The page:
Crossing the Sea of Cortez can be a challenge, but we can't complain. The seas are flat, not much wind though, so our iron lady and autopilot do the work. We left Mazatlan around 4 PM, and we actually had both sails out for a bit. I finally got to see the repair Tod had done to the jib 2 months ago. That tells you how much we sail in mexico. Tod was rather disappointed when I told him the rolling motion down below wasn't so comfortable when we sailed compared to the motion when we run the engine. Yes, I admit, a bit strange coming from the mouth of a former US sailing instructor. Give me lots of wind and not much swell, and I love sailing... This passage started with thunder and lightening closer by than what we had expected. We put our back-up handheld GPS in the oven, just in case, got all our fire extinguishers close by and added finishing the lightening grounding to our #1 on the project list. In the end, all the drama was gone in 10 minutes, and we got to enjoy a great rainbow.

helm position, with sun shade sides Tod added to his bimini, super helpful!
We left La Cruz early Wednesday morning, after a fun get together on the boat of our friends s/v Let It Be the afternoon before. We decided to bash up non stop to Mazatlan, instead of stopping along the way during the 180 miles passage. It was the right decision as it was an easy overnite trip, and the nice pool of El Cid marina was a welcome reward for us all.
about 180 miles from La Cruz to Mazatlan El Cid

and then about 220 miles to Espiritu Santu

This is our last long passage of the season. We will put Bliss on the hard in a yard during hurricane season by the end of May, and will fly back to the US. For the next 2.5 months, we get to enjoy the beauty of the Sea of Cortez again. And enjoy we will! We arrived at 8 AM at Ensenada el Cordinal on Isla Espiritu Santo, and it's at places like this why we know traveling by boat can be amazing. Sure, we enjoyed the Pacific Coast of Mexico, but you can go there by any means of transport, and enjoy it the same (and hey, you don't even have to do unpleasant overnite trips). But places like the Sea of Cortez are made for exploring by boat, and a fair amount of remote places can only be reached by boat. Exploring this beauty above and below the water with the comfort of you home close by is for sure hard to beat. And doing that in company of friends is even better. Thanks to Sherilyn and George aboard s/v Believe, Tod and I even got to snorkel together, while Tessa played on their boat.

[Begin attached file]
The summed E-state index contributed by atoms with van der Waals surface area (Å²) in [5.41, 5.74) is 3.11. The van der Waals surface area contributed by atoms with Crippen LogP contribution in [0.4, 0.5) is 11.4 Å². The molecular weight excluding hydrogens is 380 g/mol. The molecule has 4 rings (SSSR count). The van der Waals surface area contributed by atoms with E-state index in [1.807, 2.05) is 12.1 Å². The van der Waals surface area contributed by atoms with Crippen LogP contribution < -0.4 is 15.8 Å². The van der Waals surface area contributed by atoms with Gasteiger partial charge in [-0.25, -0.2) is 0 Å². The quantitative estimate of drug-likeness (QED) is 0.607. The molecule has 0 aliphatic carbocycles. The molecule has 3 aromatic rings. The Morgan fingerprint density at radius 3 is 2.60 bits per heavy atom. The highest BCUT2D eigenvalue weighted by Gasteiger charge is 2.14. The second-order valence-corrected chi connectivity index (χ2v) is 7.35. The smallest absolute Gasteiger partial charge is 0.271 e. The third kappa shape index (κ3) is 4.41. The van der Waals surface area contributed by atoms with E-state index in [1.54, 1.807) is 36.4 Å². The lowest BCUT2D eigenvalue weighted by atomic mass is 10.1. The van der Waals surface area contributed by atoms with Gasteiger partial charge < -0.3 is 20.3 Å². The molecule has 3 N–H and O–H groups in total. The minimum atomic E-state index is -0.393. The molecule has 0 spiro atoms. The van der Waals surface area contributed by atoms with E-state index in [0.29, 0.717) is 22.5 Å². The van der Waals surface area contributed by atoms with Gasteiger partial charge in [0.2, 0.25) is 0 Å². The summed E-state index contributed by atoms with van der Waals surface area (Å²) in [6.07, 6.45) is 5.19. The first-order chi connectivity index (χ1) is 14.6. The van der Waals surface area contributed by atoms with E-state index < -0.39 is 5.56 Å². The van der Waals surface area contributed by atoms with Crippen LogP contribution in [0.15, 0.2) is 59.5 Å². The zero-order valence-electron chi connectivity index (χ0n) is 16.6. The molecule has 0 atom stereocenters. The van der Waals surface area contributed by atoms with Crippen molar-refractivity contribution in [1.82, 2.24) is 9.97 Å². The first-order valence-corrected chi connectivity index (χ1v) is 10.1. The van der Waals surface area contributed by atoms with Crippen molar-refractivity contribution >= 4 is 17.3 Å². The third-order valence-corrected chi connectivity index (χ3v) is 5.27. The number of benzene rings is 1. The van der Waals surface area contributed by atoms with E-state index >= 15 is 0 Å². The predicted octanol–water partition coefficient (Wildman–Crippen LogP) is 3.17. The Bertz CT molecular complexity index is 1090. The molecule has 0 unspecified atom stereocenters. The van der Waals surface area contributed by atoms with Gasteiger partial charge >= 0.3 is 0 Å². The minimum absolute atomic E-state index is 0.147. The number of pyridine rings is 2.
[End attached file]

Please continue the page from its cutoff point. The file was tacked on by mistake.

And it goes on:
yikes, that ebb got us by surprise, our muscles got some exercise

Saturday, March 7, 2015

finding our groove

It took a while, but I finally feel we are finding our groove with this nomadic lifestyle. Like so many things, over time things do get easier. It also helps that we are now back in familiar waters, and visit places we have been before. Locals start to recognize us, and ask me where my bambina is when I'm by myself. Like many other cruisers, we are preparing to head back North, and visit the Sea of Cortez again.  We will follow the same path North as we did coming down the Pacific Coast of Mexico. And although overnite passages don't get easier with a toddler aboard, especially going upwind, we have done quite a few now, and know what to expect.

Boat projects, they always be there, but we are not looking at our list anymore. At least for now. No need to, as an unexpected project will always invites itself to the top of the list (think macerator pump, the pump that so nicely removes our waste from our holding tanks into the ocean). As you can imagine, a not so fun dirty project. With no place to buy extra long screws, Tod made them himself. Tod is working on another unexpected one now: the carburetor of our outboard. I had problems getting it started yesterday, while at the dinghy dock with Tessa in la Cruz. A nice young fellow started it for me, and just after he threw off the dock line, it died again. He must have heard the slight panic in my voice, as he just jumped into the water, pulled our dinghy back to the dock, and re started it. I could kiss his feet, so helpful and sweet! Tessa isn't so into divers, so started to cry during this ordeal, while I kept saying it's OK, he's helping us. I then just zoomed back into the anchorage, somewhat believing that if I kept the throttle up high enough it wouldn't die....Yes, we do have oars in the dinghy, but let's just say it would take a long time to get back into the anchorage.

The tiny pool in marina La Cruz was occupied with 4 cruising families this morning. We had 4 two yr olds, and one 4 yr old splashing in the pool. It was the first time for us to have this many families together with young kids. Most cruising kids we meet are older.

Lots of gorgeous swimming and snorkeling ahead of us in the clear water of the Sea. With
Tessa being comfortable swimming and floating, we are looking forward to do more water activities with her.  We hope to see my sister, hubbie and doggie Piper with their boat in the sea. Meet old friends and make new ones. See familiar places and explore new ones.

tessa is the only one wearing a helmet....and an auwie happened when running

the town square is where the action is for kids

we crave for something different than Mexican food, and this wood brick oven delivered

"mama, let me show you the white horse" 

the only traffic light in town

our favorite ice cream place

dinghy dock in marina La Cruz, ours in front with yellow painted outboard

La Cruz anchorage seen from Malecon